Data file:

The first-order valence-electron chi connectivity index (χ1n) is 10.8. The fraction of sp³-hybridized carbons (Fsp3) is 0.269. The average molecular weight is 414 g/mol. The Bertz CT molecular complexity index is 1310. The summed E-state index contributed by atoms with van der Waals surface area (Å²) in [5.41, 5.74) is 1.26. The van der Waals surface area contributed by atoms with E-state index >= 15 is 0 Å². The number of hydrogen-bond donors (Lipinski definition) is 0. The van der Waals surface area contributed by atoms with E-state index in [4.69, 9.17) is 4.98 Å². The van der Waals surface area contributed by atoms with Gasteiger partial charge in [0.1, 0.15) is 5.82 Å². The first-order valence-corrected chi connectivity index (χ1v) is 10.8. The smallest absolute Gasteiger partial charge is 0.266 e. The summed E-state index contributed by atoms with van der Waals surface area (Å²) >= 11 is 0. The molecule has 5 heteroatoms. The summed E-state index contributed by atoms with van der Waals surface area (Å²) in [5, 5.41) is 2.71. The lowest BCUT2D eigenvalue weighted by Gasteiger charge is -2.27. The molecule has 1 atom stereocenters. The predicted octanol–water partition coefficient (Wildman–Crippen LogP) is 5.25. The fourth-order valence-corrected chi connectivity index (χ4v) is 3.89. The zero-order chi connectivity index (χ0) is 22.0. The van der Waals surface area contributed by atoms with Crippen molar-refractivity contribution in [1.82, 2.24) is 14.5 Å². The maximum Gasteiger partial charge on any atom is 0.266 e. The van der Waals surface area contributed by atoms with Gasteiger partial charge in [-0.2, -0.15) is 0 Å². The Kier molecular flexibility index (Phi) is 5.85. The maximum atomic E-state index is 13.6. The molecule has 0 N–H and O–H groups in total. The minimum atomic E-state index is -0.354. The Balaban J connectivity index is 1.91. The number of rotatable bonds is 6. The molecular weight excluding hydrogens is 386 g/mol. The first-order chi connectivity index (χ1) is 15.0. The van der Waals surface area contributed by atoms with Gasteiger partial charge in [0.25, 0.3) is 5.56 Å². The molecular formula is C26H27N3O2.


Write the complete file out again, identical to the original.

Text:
The first-order valence-electron chi connectivity index (χ1n) is 10.8. The fraction of sp³-hybridized carbons (Fsp3) is 0.269. The average molecular weight is 414 g/mol. The Bertz CT molecular complexity index is 1310. The summed E-state index contributed by atoms with van der Waals surface area (Å²) in [5.41, 5.74) is 1.26. The van der Waals surface area contributed by atoms with E-state index >= 15 is 0 Å². The number of hydrogen-bond donors (Lipinski definition) is 0. The van der Waals surface area contributed by atoms with E-state index in [4.69, 9.17) is 4.98 Å². The van der Waals surface area contributed by atoms with Gasteiger partial charge in [0.1, 0.15) is 5.82 Å². The first-order valence-corrected chi connectivity index (χ1v) is 10.8. The smallest absolute Gasteiger partial charge is 0.266 e. The summed E-state index contributed by atoms with van der Waals surface area (Å²) >= 11 is 0. The molecule has 5 heteroatoms. The summed E-state index contributed by atoms with van der Waals surface area (Å²) in [5, 5.41) is 2.71. The lowest BCUT2D eigenvalue weighted by Gasteiger charge is -2.27. The molecule has 1 atom stereocenters. The predicted octanol–water partition coefficient (Wildman–Crippen LogP) is 5.25. The fourth-order valence-corrected chi connectivity index (χ4v) is 3.89. The zero-order chi connectivity index (χ0) is 22.0. The van der Waals surface area contributed by atoms with Crippen molar-refractivity contribution in [1.82, 2.24) is 14.5 Å². The maximum Gasteiger partial charge on any atom is 0.266 e. The van der Waals surface area contributed by atoms with Gasteiger partial charge in [-0.2, -0.15) is 0 Å². The Kier molecular flexibility index (Phi) is 5.85. The maximum atomic E-state index is 13.6. The molecule has 0 N–H and O–H groups in total. The minimum atomic E-state index is -0.354. The Balaban J connectivity index is 1.91. The number of rotatable bonds is 6. The molecular weight excluding hydrogens is 386 g/mol. The first-order chi connectivity index (χ1) is 15.0. The van der Waals surface area contributed by atoms with Gasteiger partial charge in [0.25, 0.3) is 5.56 Å². The molecular formula is C26H27N3O2.